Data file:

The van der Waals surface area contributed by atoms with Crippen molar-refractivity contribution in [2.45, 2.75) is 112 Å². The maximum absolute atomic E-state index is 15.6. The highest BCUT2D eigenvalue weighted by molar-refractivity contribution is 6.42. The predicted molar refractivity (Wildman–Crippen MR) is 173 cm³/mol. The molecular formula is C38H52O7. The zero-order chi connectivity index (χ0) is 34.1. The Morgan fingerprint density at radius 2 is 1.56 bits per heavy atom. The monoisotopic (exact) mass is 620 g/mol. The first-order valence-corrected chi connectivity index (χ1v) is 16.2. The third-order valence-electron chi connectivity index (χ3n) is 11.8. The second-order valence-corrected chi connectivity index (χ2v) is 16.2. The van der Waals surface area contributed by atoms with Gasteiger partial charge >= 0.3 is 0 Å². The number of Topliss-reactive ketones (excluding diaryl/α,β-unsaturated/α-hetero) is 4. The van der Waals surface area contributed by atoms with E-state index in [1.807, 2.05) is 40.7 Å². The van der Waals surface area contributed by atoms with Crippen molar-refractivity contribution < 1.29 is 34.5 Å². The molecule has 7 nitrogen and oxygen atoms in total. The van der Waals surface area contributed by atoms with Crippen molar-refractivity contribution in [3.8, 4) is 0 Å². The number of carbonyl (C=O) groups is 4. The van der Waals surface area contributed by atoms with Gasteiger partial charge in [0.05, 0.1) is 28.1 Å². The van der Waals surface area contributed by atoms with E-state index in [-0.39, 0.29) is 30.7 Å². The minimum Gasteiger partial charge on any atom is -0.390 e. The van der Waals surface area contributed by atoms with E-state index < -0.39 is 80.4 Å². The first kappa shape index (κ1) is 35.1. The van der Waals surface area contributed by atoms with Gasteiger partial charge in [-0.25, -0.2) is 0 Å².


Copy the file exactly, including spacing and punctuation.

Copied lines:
The van der Waals surface area contributed by atoms with Crippen molar-refractivity contribution in [2.45, 2.75) is 112 Å². The maximum absolute atomic E-state index is 15.6. The highest BCUT2D eigenvalue weighted by molar-refractivity contribution is 6.42. The predicted molar refractivity (Wildman–Crippen MR) is 173 cm³/mol. The molecular formula is C38H52O7. The zero-order chi connectivity index (χ0) is 34.1. The Morgan fingerprint density at radius 2 is 1.56 bits per heavy atom. The monoisotopic (exact) mass is 620 g/mol. The first-order valence-corrected chi connectivity index (χ1v) is 16.2. The third-order valence-electron chi connectivity index (χ3n) is 11.8. The second-order valence-corrected chi connectivity index (χ2v) is 16.2. The van der Waals surface area contributed by atoms with Gasteiger partial charge >= 0.3 is 0 Å². The number of Topliss-reactive ketones (excluding diaryl/α,β-unsaturated/α-hetero) is 4. The van der Waals surface area contributed by atoms with E-state index in [1.807, 2.05) is 40.7 Å². The van der Waals surface area contributed by atoms with Crippen molar-refractivity contribution < 1.29 is 34.5 Å². The molecule has 7 nitrogen and oxygen atoms in total. The van der Waals surface area contributed by atoms with Crippen molar-refractivity contribution in [3.8, 4) is 0 Å². The number of carbonyl (C=O) groups is 4. The van der Waals surface area contributed by atoms with Gasteiger partial charge in [0.05, 0.1) is 28.1 Å². The van der Waals surface area contributed by atoms with E-state index in [-0.39, 0.29) is 30.7 Å². The minimum Gasteiger partial charge on any atom is -0.390 e. The van der Waals surface area contributed by atoms with E-state index < -0.39 is 80.4 Å². The first kappa shape index (κ1) is 35.1. The van der Waals surface area contributed by atoms with Gasteiger partial charge in [-0.25, -0.2) is 0 Å².